De Beers may have arrived at the party a little late, but nonetheless new research that it published in its latest Diamond Insight Report provides detailed evidence about the rapidly changing role of women as diamond jewelry buyers. The research talks about “shifting relationship dynamics, women’s expanding roles in society and changing perceptions of femininity” which are creating “new motivations for diamond jewelry acquisitions“.
The language might sound somewhat high level, but the bottom line is that women have, for some years, been buying their own jewelry rather than waiting for a man to acquire it for them – and that trend is continuing apace.
Women accounted for around 25 percent of all diamond purchases in 2016, or around $20 billion of purchases in the four main markets of the US, China, Japan and India, according to the De Beers report. In the US and Japan, it is largely married women who are buying diamonds for themselves, whereas in the greater China region it’s single and mature women who are the main buyers. There is one common feature among the self buying females from these three markets, however, and that is that they are, for the most part, aged over 35, De Beers said.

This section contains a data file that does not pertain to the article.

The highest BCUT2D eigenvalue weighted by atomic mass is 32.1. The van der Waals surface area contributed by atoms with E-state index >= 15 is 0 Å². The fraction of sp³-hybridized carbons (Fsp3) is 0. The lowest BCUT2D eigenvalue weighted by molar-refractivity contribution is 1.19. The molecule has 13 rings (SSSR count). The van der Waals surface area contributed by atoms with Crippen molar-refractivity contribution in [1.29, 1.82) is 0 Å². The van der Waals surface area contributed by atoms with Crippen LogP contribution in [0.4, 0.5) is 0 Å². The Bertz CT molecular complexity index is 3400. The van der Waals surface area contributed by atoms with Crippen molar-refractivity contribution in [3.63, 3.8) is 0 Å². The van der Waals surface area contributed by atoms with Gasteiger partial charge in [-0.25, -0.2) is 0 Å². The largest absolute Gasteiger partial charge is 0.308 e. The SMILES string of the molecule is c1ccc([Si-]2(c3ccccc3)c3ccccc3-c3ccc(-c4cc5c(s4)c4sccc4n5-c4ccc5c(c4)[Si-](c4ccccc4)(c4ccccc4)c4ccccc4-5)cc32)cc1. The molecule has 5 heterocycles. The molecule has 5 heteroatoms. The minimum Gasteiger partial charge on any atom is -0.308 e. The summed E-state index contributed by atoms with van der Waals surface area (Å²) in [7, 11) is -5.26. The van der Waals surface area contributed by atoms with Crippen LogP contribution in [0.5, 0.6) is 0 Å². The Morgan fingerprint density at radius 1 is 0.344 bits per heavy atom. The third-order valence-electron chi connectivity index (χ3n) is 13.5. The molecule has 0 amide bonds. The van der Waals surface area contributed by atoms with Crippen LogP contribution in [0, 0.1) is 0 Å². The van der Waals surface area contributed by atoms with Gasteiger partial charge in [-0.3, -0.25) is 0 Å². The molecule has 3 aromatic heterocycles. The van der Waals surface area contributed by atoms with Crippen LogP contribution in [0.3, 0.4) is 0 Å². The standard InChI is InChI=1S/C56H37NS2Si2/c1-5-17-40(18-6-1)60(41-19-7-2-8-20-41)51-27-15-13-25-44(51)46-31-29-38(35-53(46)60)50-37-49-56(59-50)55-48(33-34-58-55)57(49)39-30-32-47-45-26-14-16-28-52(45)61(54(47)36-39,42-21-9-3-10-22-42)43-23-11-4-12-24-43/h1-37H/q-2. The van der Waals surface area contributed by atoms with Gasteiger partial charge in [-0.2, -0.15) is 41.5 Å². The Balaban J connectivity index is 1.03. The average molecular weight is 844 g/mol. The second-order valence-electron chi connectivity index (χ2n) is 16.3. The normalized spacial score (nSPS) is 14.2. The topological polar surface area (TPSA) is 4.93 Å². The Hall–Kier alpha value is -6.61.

The percentage of women who buy diamonds for themselves is particularly high in Hong Kong – at 55 percent – as the city has a high non-marriage rate. “Hong Kong women are more economically independent than men,” said Tang Xiaotang, founder of luxury retail consultancy Nofashion. “The reason for women to shop for diamonds has changed,” he said. “Now it is more like ‘I love myself’ rather than ‘a man loves me’.” More than half of all diamonds sold in Hong Kong last year were bought by women for themselves, the highest proportion among the top four diamond markets, according to the study by De Beers.
When it comes to buying motivations, Chinese women are more easily influenced by their emotions, with celebration of relationships and personal milestones topping the list of reasons behind their self purchases, while Japanese women buy more on impulse, the study found. Meanwhile, De Beers Group CEO Bruce Cleaver comments: “As marriage comes later, women are buying or receiving diamonds for other occasions before marriage.”
The Diamond Insight Report 2017 highlights the emergence of three key trends that De Beers has identified as having a direct impact on how and why people buy diamond jewelry:
1. Changes to family and personal relationships are leading to diamond jewelry being purchased and given to symbolize a wider range of ‘moments’ in a life beyond those directly connected to relationship milestones. As marriage generally comes later in life, and as it is seen as a union between two equal individuals, women are receiving diamonds for multiple occasions both before and after marriage. Alongside traditional relationship milestones, diamond jewelry is increasingly being bought to celebrate occasions such as a new job, a promotion and personal achievements more broadly.